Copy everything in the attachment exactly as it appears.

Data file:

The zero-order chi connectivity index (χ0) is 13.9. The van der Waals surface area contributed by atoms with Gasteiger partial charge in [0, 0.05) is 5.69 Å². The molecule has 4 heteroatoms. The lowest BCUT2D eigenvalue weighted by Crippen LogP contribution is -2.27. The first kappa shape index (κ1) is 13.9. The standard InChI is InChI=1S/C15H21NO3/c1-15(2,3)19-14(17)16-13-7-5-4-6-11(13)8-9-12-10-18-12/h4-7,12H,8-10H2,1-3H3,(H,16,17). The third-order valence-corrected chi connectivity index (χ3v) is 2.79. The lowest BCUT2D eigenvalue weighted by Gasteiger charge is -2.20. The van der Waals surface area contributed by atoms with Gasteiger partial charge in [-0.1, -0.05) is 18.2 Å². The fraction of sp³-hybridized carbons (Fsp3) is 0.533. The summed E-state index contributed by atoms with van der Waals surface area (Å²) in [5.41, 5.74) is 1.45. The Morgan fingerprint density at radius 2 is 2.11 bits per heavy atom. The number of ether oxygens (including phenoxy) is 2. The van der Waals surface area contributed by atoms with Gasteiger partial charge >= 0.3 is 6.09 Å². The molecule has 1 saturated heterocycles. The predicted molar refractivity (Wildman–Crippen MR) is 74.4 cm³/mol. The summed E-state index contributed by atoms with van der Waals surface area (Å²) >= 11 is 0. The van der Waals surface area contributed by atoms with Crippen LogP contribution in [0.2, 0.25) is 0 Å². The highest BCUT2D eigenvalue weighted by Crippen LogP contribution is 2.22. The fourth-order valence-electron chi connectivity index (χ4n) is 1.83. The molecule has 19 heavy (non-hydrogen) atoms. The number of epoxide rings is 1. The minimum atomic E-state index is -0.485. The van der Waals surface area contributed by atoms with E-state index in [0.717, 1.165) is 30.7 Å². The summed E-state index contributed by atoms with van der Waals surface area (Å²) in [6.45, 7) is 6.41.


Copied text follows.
The zero-order chi connectivity index (χ0) is 13.9. The van der Waals surface area contributed by atoms with Gasteiger partial charge in [0, 0.05) is 5.69 Å². The molecule has 4 heteroatoms. The lowest BCUT2D eigenvalue weighted by Crippen LogP contribution is -2.27. The first kappa shape index (κ1) is 13.9. The standard InChI is InChI=1S/C15H21NO3/c1-15(2,3)19-14(17)16-13-7-5-4-6-11(13)8-9-12-10-18-12/h4-7,12H,8-10H2,1-3H3,(H,16,17). The third-order valence-corrected chi connectivity index (χ3v) is 2.79. The lowest BCUT2D eigenvalue weighted by Gasteiger charge is -2.20. The van der Waals surface area contributed by atoms with Gasteiger partial charge in [-0.1, -0.05) is 18.2 Å². The fraction of sp³-hybridized carbons (Fsp3) is 0.533. The summed E-state index contributed by atoms with van der Waals surface area (Å²) in [5.41, 5.74) is 1.45. The Morgan fingerprint density at radius 2 is 2.11 bits per heavy atom. The number of ether oxygens (including phenoxy) is 2. The van der Waals surface area contributed by atoms with Gasteiger partial charge >= 0.3 is 6.09 Å². The molecule has 1 saturated heterocycles. The predicted molar refractivity (Wildman–Crippen MR) is 74.4 cm³/mol. The summed E-state index contributed by atoms with van der Waals surface area (Å²) >= 11 is 0. The van der Waals surface area contributed by atoms with Crippen LogP contribution in [0.2, 0.25) is 0 Å². The highest BCUT2D eigenvalue weighted by Crippen LogP contribution is 2.22. The fourth-order valence-electron chi connectivity index (χ4n) is 1.83. The molecule has 19 heavy (non-hydrogen) atoms. The number of epoxide rings is 1. The minimum atomic E-state index is -0.485. The van der Waals surface area contributed by atoms with E-state index in [0.717, 1.165) is 30.7 Å². The summed E-state index contributed by atoms with van der Waals surface area (Å²) in [6.45, 7) is 6.41.